Since European colonization in the nineteenth century, civilians in the Democratic Republic of the Congo [formerly Zaire] have endured several periods of violence and systematic exploitation. Under Belgian rule in the nineteenth century and twentieth centuries, the country's natural resources were systematically looted, and its people enslaved, beaten, and killed in massive numbers. The period around independence in 1960 was marked by intense and often violent Congolese bids for power and succession, caught up in the tensions and geopolitics of the Cold War era.
In 1965, General Mobutu Sese Seko seized power, violently quelling a series of uprisings across the nation. He renamed the country Zaire as part of his efforts to purge it of the remnants of colonialism and restore its African identity. Mobutu ruled for over three decades by pitting internal groups against each other, exploiting the country's natural resources for personal benefit, and creating a system of patronage infamous for its depths of corruption.
In the 1990s, with the waning of the Cold War and subsequent decrease in external financial and political support for Mobutu, the Zairean government's control over competing regional interests began to break down. Longstanding disputes about the distribution of wealth and access to power threatened the country's stability. Inter-ethnic tensions and low scale violence between groups increased.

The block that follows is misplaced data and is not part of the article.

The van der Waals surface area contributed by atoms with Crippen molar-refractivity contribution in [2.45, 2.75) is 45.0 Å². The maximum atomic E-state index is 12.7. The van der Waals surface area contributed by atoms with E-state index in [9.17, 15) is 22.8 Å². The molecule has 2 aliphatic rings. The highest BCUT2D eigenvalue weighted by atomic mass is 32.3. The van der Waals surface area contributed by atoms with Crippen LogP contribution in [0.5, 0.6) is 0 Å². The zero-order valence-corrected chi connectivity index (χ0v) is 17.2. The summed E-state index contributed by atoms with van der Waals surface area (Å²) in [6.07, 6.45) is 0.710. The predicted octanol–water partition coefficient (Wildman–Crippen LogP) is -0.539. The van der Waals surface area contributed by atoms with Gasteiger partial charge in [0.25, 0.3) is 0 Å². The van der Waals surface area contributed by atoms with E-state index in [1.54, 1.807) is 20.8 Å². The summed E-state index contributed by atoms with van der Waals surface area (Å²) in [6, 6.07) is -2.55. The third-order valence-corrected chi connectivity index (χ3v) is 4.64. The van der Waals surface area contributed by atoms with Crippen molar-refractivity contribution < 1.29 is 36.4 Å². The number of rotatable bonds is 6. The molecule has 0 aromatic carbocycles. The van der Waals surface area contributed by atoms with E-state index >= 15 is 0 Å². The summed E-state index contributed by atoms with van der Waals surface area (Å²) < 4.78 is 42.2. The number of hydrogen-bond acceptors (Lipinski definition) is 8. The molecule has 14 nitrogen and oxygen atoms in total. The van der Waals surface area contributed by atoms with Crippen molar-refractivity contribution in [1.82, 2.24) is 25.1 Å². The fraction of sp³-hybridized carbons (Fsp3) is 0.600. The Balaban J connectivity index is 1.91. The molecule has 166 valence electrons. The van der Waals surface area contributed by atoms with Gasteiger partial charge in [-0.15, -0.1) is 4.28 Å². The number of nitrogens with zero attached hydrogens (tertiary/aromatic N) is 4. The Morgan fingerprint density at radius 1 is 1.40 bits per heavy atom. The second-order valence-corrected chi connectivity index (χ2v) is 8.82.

Adding fuel to this unstable mix, some one million refugees, mostly Hutu fearing that they would be targeted by Tutsis, fled into Zaire in 1994 at the end of the Rwandan genocide. With the masses of civilians came also the leadership of the Rwandan genocide, the Rwandan Armed Forces and their militia allies, the Interahamwe. The influx of refugees destabilized the east, bringing an impoverished population, radicalized ideology, and recent history of extreme violence to Zaire's east.
First War (1996-1997)
Organzing themselves in the fertile grounds of the massive refugee camps in Eastern Congo, the perpetrators of the 1994 Rwandan genocide began preying on the local Congolese population and making incursions back into Rwanda. In 1996, the still-new Rwandan government responded by invading Zaire, aided by the Ugandan army and rebel Congolese militias under the command of Laurent Kabila. The invading army met little resistance. Less than one year after the first attack, Mobutu's government fell, and Kabila claimed the presidency, renaming the country the Democratic Republic of the Congo. The offensive was marked by massive human rights abuses against the Rwandan refugees, who were chased deep into Congo's forests. But in spite of their military victory, this campaign failed to effectively disarm the former genocidal forces.
Second War (1998-2003)
Shortly after coming to power, Laurent Kabila expelled his Rwandan advisors and began aiding armed groups associated with the perpetration of the Rwandan genocide. Rwanda and Uganda again invaded the Congo in August 1998. Other nations quickly joined in, as Zimbabwe, Angola, and Namibia rallied to the Congo's defense. A bewildering array of local rebel groups and militias, some ethnically based and many sponsored by up to nine foreign militaries, also formed and took part in the conflict. The UN has accused all nations involved of using the war as a cover for looting diamonds, coltan, gold, and other resources from this mineral-rich region.